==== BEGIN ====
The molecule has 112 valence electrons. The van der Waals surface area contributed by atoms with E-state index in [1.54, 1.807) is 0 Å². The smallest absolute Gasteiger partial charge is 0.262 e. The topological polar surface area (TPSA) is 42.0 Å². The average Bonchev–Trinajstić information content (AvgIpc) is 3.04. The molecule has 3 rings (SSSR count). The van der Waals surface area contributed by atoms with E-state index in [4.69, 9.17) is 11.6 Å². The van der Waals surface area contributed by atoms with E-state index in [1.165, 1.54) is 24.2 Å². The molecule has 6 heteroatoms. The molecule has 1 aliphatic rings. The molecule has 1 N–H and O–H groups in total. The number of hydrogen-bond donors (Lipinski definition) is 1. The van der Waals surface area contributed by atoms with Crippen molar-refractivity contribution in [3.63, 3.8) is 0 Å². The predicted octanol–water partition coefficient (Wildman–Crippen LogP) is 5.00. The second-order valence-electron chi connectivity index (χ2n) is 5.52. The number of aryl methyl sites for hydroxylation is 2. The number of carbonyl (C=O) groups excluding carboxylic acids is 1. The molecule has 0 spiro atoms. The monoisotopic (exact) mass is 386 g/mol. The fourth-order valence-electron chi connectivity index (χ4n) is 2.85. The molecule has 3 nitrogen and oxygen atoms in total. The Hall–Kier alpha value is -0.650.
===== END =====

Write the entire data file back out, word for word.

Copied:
The molecule has 112 valence electrons. The van der Waals surface area contributed by atoms with E-state index in [1.54, 1.807) is 0 Å². The smallest absolute Gasteiger partial charge is 0.262 e. The topological polar surface area (TPSA) is 42.0 Å². The average Bonchev–Trinajstić information content (AvgIpc) is 3.04. The molecule has 3 rings (SSSR count). The van der Waals surface area contributed by atoms with E-state index in [4.69, 9.17) is 11.6 Å². The van der Waals surface area contributed by atoms with E-state index in [1.165, 1.54) is 24.2 Å². The molecule has 6 heteroatoms. The molecule has 1 aliphatic rings. The molecule has 1 N–H and O–H groups in total. The number of hydrogen-bond donors (Lipinski definition) is 1. The van der Waals surface area contributed by atoms with Crippen molar-refractivity contribution in [3.63, 3.8) is 0 Å². The predicted octanol–water partition coefficient (Wildman–Crippen LogP) is 5.00. The second-order valence-electron chi connectivity index (χ2n) is 5.52. The number of aryl methyl sites for hydroxylation is 2. The number of carbonyl (C=O) groups excluding carboxylic acids is 1. The molecule has 0 spiro atoms. The monoisotopic (exact) mass is 386 g/mol. The fourth-order valence-electron chi connectivity index (χ4n) is 2.85. The molecule has 3 nitrogen and oxygen atoms in total. The Hall–Kier alpha value is -0.650.